Hike Kalalau Trail: Paradise in the RoughKaua‘i
No list of America’s consummate BACKPACKING trips would be complete without mention of the KALALAU TRAIL. This daunting wilderness hike follows Kaua‘i’s dramatic Napali Coast shoreline along an ancient trail still ruled by the high priests of nature.
The challenge is traversing the demanding and occasionally perilous footpath—if done in full it’s 11 miles in, 11 miles out— that climbs over steep cliff-side promontories that drop 4,000 feet to rocky surf. White-sand beaches, some the length of several football fields, give way to acres of jungle, where cooling waterfalls and cobalt-blue pools await. And always, the silent sky hangs like a sentry above this place, where only foot traffic is allowed.
The first leg of the hike, which can stand alone as a shorter Napali Coast hike, is a strenuous 2-mile stretch from KE‘E BEACH to HANAKAPI‘AI VALLEY that sees an estimated 500,000 people every year.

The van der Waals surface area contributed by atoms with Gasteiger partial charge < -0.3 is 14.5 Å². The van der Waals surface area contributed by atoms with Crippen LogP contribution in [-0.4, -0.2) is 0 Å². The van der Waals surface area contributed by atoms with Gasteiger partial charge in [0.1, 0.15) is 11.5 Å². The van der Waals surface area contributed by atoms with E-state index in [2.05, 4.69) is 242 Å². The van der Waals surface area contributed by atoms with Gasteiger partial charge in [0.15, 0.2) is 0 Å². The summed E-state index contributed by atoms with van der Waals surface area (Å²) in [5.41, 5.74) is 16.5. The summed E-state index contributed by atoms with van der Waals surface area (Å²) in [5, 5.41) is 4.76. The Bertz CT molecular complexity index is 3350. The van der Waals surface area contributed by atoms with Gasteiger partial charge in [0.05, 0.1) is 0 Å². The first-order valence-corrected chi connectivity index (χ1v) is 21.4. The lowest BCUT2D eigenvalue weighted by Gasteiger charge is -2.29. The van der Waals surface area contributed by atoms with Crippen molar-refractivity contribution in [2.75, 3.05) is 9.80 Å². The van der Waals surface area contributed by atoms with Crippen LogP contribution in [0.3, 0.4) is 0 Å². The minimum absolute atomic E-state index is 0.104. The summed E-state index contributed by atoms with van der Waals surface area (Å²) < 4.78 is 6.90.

For backpacking vets, Hanakapi‘ai is just the overture to a much more involved symphony. Leaving the valley, committed backpackers with day-use permits climb 800 feet above the beach and cross the streams that bisect a series of valleys before arriving four miles later at HANAKOA VALLEY.
The final five miles beyond Hanakoa Valley has had many backpackers swearing they would never do anything like it again. But that’s before they emerge at the final stream crossing and the glowing white sand of KALALAU BEACH, a sight many claim to be the most stunning they’ve ever seen.
However, be warned—Backpacker magazine lists the trail as one of AMERICA’S 10 MOST-DANGEROUS HIKES. The strong currents off Hanakapi‘ai Beach have claimed lives, and hikers are frequently airlifted from the trail. A maximum stay of five nights is allowed within the NAPALI COAST STATE WILDERNESS PARK. Permits, issued by the State Parks Division, are $15 (Hawai‘i residents) and $20 (nonresidents) per person per night.
For more information, call the DEPARTMENT OF LAND AND NATURAL RESOURCES, DIVISION OF STATE PARKS at (808) 274-3444 (Lihu‘e) or (808) 587-0300 (Honolulu).